@Alwayspainting and @Norsk and anyone else. This is not the only way to do it - if you ask 10 different people how they create a unit, you’ll get 10 different answers. My answer is kind of a combination of what other people have said.
- I begin with a template for my unit/lessons. I break the unit topic down into subtopics that would be suitable for each lesson (ie - Unit may be “Astronomy for First Grade” - Lesson 1 - Sun, Lesson 2 - Constellations, Lesson 3 - 8 Planets, etc - I just break it into manageable topics for each lesson.) I usually aim for a month long unit - 2 lessons per week, for 4 weeks (give or take)
- I put the topics into the order I want to teach them. I take lesson 1 topic (Sun) and I Google, Pinterest and TPT the topic. Sometimes I want to make the unit from scratch and other times, due to time, ideas or interest, I want to grab something off of TPT or a blog for free or little $$. “Don’t reinvent the wheel!” - if someone made a great unit and it doesn’t cost much (or even better - it’s FREE!) then work with it
- If I can’t find a premade unit or feel like making it myself, I research topics for each lesson. Depending on the age of my kids I’ll choose 1-3 experiments/crafts/projects for each lesson.
- After I have chosen my activities for each lesson, I make a list of pertinent vocabulary words (usually 1-3 words) to go into our science and history dictionary
- Totally optional: next I go to my library website and look up each topic to make a list of books that are age appropriate for the unit. I make my units months and months ahead, so this works well so when it’s time to do the unit, I can easily take my list and grab the books.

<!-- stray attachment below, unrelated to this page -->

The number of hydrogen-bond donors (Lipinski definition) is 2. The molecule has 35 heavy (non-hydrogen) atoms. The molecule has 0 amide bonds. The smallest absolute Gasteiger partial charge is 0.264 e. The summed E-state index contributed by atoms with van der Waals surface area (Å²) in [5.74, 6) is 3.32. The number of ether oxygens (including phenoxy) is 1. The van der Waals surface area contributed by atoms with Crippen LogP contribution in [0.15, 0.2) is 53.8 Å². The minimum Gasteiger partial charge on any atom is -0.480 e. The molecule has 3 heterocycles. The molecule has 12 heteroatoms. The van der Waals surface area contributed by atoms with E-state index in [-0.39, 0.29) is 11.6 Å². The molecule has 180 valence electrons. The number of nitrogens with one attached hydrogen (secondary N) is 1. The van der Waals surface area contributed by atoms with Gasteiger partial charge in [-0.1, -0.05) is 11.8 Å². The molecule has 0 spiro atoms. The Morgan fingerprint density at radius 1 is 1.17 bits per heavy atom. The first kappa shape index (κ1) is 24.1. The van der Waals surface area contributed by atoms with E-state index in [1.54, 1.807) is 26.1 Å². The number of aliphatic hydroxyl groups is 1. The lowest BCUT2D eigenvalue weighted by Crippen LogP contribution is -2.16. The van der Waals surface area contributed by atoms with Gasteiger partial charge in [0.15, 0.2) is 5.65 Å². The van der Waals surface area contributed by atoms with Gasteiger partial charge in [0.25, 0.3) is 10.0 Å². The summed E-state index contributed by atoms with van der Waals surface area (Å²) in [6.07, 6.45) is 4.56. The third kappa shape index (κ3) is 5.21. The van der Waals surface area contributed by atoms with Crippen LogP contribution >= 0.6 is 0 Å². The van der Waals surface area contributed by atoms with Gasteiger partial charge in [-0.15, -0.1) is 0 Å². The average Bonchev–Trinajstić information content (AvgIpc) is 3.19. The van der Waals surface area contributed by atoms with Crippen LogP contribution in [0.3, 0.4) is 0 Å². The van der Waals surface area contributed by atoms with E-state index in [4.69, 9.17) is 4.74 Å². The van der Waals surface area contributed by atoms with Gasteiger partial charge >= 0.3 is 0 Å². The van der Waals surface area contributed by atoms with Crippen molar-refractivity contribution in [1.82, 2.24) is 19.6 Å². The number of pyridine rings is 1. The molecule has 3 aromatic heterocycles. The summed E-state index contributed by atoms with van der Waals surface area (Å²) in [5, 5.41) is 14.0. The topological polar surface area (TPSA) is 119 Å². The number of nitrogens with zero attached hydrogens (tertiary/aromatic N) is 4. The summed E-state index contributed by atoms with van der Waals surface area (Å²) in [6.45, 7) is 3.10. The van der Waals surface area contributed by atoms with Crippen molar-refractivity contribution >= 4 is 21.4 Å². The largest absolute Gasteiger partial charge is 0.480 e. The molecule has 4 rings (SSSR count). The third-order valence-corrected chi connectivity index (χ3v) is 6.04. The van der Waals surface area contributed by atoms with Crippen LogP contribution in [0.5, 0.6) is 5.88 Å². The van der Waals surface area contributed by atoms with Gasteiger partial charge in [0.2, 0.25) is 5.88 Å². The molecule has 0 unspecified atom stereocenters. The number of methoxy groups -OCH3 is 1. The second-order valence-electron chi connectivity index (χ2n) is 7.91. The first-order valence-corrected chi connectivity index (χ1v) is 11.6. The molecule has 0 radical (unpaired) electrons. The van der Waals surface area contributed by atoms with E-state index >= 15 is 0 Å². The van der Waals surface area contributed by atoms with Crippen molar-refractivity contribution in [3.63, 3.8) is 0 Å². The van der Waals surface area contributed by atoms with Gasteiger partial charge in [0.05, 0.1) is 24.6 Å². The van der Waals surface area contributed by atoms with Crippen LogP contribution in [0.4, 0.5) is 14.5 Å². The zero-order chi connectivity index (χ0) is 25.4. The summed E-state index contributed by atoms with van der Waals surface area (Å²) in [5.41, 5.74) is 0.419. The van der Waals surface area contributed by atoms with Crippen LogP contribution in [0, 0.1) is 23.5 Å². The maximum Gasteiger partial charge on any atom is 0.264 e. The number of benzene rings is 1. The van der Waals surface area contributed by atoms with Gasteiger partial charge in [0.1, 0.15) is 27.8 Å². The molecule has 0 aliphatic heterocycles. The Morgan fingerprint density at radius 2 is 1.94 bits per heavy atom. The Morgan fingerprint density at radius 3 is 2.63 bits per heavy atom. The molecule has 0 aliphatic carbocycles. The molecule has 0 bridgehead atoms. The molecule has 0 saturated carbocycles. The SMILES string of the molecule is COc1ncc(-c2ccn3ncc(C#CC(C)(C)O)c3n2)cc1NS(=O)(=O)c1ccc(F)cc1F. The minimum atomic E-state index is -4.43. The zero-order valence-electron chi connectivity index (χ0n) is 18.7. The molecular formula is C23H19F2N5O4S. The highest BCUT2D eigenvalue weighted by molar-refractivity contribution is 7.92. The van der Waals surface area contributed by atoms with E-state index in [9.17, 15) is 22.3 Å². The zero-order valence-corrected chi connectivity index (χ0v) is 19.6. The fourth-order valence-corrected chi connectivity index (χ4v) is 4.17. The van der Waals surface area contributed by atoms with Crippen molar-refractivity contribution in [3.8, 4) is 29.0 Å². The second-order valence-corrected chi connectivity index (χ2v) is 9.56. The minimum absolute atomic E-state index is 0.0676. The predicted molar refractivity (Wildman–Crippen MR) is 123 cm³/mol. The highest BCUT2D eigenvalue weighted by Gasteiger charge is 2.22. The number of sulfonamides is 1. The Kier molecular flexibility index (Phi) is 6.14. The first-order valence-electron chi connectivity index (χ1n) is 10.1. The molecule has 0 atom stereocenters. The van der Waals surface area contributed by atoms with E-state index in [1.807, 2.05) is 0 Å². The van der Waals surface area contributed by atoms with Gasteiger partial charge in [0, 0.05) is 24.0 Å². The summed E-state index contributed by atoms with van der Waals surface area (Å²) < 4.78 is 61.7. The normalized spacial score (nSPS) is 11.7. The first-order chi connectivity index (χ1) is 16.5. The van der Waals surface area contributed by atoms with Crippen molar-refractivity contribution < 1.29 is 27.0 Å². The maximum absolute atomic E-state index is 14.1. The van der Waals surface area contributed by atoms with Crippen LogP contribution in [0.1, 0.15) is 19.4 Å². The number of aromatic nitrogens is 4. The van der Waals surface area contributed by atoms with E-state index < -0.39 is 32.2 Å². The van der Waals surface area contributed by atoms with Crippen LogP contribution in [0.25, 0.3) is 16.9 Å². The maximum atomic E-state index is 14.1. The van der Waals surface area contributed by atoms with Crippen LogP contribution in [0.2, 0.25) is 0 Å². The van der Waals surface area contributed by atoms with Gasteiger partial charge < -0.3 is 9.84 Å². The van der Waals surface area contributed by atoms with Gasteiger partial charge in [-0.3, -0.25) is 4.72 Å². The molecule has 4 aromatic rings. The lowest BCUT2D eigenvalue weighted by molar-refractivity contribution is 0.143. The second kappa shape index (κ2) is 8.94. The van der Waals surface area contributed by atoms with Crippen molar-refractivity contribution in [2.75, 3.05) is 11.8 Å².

- Next, if I have papers to print or lapbooks to prepare, I do it now. Even if the unit won’t be taught for several months I do it now so I can store it all together - then it’s easy to pull out later. I’ve found that if I make my unit ahead but don’t prep the paper stuff, then sometimes I forget what/how to prep it when I pull the unit out 3 months later.
** OUR FAVORITE PART: We have a History/Science drawing journal. At the end of every UNIT (NOT the end of every lesson) my kids draw a picture of the unit - whatever they want - then on the back they write a few sentences about something they learned in that unit. At the end of the year they have an entire drawing journal of all of the science/history units we learned that year. My kids love this, and I do too. There is no way we can keep all of the experiments and projects from over the year, but we can keep these beautiful drawing journals.
I don’t always make things from scratch, I don’t always buy things, I don’t always use lapbooks, and I’m not always organized. I just do the best I can. I figure if nothing else, if I manage to have a pile of books on the topic and a few crafts/activities and a writing piece here or there, then I’m golden The rest is all cherries on top.
BTW - If your library carries them, another great resource for science units are the Mailbox magazines - they have TONS of them - some by month, but many by topic - plants, insects, oceans, weather, astronomy, etc. They come in different age levels - full of crafts and experiments, book suggestions and reproducibles. You can buy them also, but I’m cheap